89 Days Sober… (*113 days sober today)
I’ve been asked by a few people why I’m counting my sobriety days. Pending where you were at in my life, you may have been concerned or you may not have. However, after this summer and the chaos of the reality we were living in a revelation came about that touched me to my core.
Our children were undergoing some intense situations paired with equally intense therapy sessions. My oldest daughter was diagnosed with PTSD and MDD. This is when it happened.
I sat there discussing PTSD and MDD with my daughter and explaining that she’s so brave for speaking about her feelings and that our family will fight with her every step of the way. We talked about my past, friends pasts, why’s and how come’s. It was a very open dialogue. Then it hit me, she’s not a baby anymore and she can see that I’m using drinking as a coping mechanism. I sat there, hypocritical as anyone, preaching positive coping skills.
I’ve been in therapy for years! Literally, was diagnosed with PTSD in May 2010 when I was pregnant with her. I started therapy again off and on in 2017. Every single therapist spoke about positive coping skills. I have read numerous books about positive coping skills. I was able to provide examples as well as back up our kid’s therapists on positive coping skills… but y’all, I became what I felt was the worst kind of mom.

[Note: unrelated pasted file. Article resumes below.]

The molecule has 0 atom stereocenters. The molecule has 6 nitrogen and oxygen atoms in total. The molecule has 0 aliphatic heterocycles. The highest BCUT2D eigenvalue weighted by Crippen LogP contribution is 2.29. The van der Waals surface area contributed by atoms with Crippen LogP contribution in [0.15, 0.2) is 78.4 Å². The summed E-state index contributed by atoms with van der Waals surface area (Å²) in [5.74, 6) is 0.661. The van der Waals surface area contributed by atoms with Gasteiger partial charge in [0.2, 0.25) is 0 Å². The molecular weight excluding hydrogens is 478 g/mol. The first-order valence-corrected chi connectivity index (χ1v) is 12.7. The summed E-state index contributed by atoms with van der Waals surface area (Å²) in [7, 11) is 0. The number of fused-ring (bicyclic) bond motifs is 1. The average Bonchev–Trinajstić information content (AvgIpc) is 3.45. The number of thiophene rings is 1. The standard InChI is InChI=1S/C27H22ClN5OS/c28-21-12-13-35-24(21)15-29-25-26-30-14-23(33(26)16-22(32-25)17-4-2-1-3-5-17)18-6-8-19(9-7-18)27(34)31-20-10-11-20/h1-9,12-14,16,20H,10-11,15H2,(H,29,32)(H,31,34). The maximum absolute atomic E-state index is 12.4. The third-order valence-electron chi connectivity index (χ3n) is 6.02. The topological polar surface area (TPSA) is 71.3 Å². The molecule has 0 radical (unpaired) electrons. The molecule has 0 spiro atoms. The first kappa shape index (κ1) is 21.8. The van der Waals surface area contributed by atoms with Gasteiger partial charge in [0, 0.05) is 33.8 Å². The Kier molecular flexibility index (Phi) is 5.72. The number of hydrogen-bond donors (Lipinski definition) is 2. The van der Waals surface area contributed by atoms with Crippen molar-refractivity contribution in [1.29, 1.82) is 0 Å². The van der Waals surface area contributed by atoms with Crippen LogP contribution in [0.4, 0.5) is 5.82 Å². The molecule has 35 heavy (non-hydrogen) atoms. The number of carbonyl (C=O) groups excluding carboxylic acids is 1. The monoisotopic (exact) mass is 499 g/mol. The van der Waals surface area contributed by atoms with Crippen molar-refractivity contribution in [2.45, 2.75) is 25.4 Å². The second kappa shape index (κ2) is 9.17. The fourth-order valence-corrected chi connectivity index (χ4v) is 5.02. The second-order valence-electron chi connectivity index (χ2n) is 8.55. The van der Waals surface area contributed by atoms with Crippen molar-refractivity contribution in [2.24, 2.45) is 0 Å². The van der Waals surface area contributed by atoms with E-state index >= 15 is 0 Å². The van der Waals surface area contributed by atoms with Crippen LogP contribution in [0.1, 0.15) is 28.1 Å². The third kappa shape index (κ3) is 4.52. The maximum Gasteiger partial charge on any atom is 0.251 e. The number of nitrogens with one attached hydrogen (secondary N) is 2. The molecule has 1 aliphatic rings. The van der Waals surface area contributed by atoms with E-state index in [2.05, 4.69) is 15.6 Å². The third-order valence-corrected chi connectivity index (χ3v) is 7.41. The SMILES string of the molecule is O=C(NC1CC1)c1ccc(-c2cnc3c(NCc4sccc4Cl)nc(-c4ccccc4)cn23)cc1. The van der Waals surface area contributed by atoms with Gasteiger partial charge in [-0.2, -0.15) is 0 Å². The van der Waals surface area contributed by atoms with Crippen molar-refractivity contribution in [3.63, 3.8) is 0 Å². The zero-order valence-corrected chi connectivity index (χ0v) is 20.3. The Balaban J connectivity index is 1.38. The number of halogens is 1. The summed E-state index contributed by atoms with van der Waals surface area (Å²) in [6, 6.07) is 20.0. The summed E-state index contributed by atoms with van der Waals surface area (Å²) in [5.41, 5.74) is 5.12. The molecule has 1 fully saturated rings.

Do as I say, not as I do.
As I sat there that night trying to turn my brain off and trying to drown the pain, I came to a conclusion. I had spoken with a neighbor in-depth and felt like releasing those emotions and feelings that were on my heart would “cleanse” me from the pain. I was wrong, but it did help me to realize I was not happy with my current course of action. I made a decision that night, no more alcohol. None. Not even a glass of wine here or there.
That was September 13, 2020. I kept it quiet and to myself for the first week for a number of reasons.
1. Would I really be capable of quitting?
2. What if I failed at quitting and then had people hounding me about it?
3. What if I was doing it for the wrong reasons?
4. Why would it work THIS time opposed to previous times?